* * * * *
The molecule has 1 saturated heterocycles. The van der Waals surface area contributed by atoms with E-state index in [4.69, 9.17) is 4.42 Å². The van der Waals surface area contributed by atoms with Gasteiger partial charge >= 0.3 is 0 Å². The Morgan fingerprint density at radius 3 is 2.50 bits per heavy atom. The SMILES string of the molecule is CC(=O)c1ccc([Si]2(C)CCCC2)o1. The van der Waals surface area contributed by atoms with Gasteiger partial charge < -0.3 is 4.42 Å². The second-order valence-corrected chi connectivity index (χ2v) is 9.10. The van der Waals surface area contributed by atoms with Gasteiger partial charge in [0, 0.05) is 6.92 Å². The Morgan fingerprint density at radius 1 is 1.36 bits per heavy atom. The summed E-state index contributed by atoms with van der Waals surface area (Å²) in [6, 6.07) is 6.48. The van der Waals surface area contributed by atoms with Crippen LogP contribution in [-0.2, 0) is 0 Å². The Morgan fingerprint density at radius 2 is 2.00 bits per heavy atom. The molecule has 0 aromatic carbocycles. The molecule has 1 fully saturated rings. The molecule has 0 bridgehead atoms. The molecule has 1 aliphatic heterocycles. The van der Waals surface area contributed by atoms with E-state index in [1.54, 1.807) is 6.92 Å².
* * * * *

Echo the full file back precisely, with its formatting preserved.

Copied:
The molecule has 1 saturated heterocycles. The van der Waals surface area contributed by atoms with E-state index in [4.69, 9.17) is 4.42 Å². The van der Waals surface area contributed by atoms with Gasteiger partial charge >= 0.3 is 0 Å². The Morgan fingerprint density at radius 3 is 2.50 bits per heavy atom. The SMILES string of the molecule is CC(=O)c1ccc([Si]2(C)CCCC2)o1. The van der Waals surface area contributed by atoms with Gasteiger partial charge < -0.3 is 4.42 Å². The second-order valence-corrected chi connectivity index (χ2v) is 9.10. The van der Waals surface area contributed by atoms with Gasteiger partial charge in [0, 0.05) is 6.92 Å². The Morgan fingerprint density at radius 1 is 1.36 bits per heavy atom. The summed E-state index contributed by atoms with van der Waals surface area (Å²) in [6, 6.07) is 6.48. The van der Waals surface area contributed by atoms with Crippen LogP contribution in [-0.2, 0) is 0 Å². The Morgan fingerprint density at radius 2 is 2.00 bits per heavy atom. The molecule has 0 aromatic carbocycles. The molecule has 1 fully saturated rings. The molecule has 0 bridgehead atoms. The molecule has 1 aliphatic heterocycles. The van der Waals surface area contributed by atoms with E-state index in [1.54, 1.807) is 6.92 Å².